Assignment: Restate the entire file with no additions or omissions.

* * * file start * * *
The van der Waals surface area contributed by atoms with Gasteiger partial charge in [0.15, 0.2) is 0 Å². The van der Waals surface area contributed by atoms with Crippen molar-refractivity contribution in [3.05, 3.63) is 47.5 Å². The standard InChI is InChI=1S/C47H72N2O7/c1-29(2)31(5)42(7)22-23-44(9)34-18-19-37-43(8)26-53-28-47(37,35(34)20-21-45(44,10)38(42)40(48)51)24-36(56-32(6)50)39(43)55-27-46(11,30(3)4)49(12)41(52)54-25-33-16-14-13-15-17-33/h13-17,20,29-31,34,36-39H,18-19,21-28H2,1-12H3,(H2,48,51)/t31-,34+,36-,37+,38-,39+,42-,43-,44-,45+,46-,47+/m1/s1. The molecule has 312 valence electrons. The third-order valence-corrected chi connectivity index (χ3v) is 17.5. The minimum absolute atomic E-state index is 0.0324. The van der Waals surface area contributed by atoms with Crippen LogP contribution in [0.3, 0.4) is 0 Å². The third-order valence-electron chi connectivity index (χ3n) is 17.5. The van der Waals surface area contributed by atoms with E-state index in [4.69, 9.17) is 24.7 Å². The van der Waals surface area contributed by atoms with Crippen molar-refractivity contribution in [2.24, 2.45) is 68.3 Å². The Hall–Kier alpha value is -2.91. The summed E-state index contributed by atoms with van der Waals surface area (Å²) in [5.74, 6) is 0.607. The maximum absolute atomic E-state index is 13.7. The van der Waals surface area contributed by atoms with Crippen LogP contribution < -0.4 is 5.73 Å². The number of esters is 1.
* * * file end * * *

The van der Waals surface area contributed by atoms with Gasteiger partial charge in [0.15, 0.2) is 0 Å². The van der Waals surface area contributed by atoms with Crippen molar-refractivity contribution in [3.05, 3.63) is 47.5 Å². The standard InChI is InChI=1S/C47H72N2O7/c1-29(2)31(5)42(7)22-23-44(9)34-18-19-37-43(8)26-53-28-47(37,35(34)20-21-45(44,10)38(42)40(48)51)24-36(56-32(6)50)39(43)55-27-46(11,30(3)4)49(12)41(52)54-25-33-16-14-13-15-17-33/h13-17,20,29-31,34,36-39H,18-19,21-28H2,1-12H3,(H2,48,51)/t31-,34+,36-,37+,38-,39+,42-,43-,44-,45+,46-,47+/m1/s1. The molecule has 312 valence electrons. The third-order valence-corrected chi connectivity index (χ3v) is 17.5. The minimum absolute atomic E-state index is 0.0324. The van der Waals surface area contributed by atoms with Crippen LogP contribution in [0.3, 0.4) is 0 Å². The third-order valence-electron chi connectivity index (χ3n) is 17.5. The van der Waals surface area contributed by atoms with E-state index in [4.69, 9.17) is 24.7 Å². The van der Waals surface area contributed by atoms with Crippen molar-refractivity contribution in [2.24, 2.45) is 68.3 Å². The Hall–Kier alpha value is -2.91. The summed E-state index contributed by atoms with van der Waals surface area (Å²) in [5.74, 6) is 0.607. The maximum absolute atomic E-state index is 13.7. The van der Waals surface area contributed by atoms with Crippen LogP contribution < -0.4 is 5.73 Å². The number of esters is 1.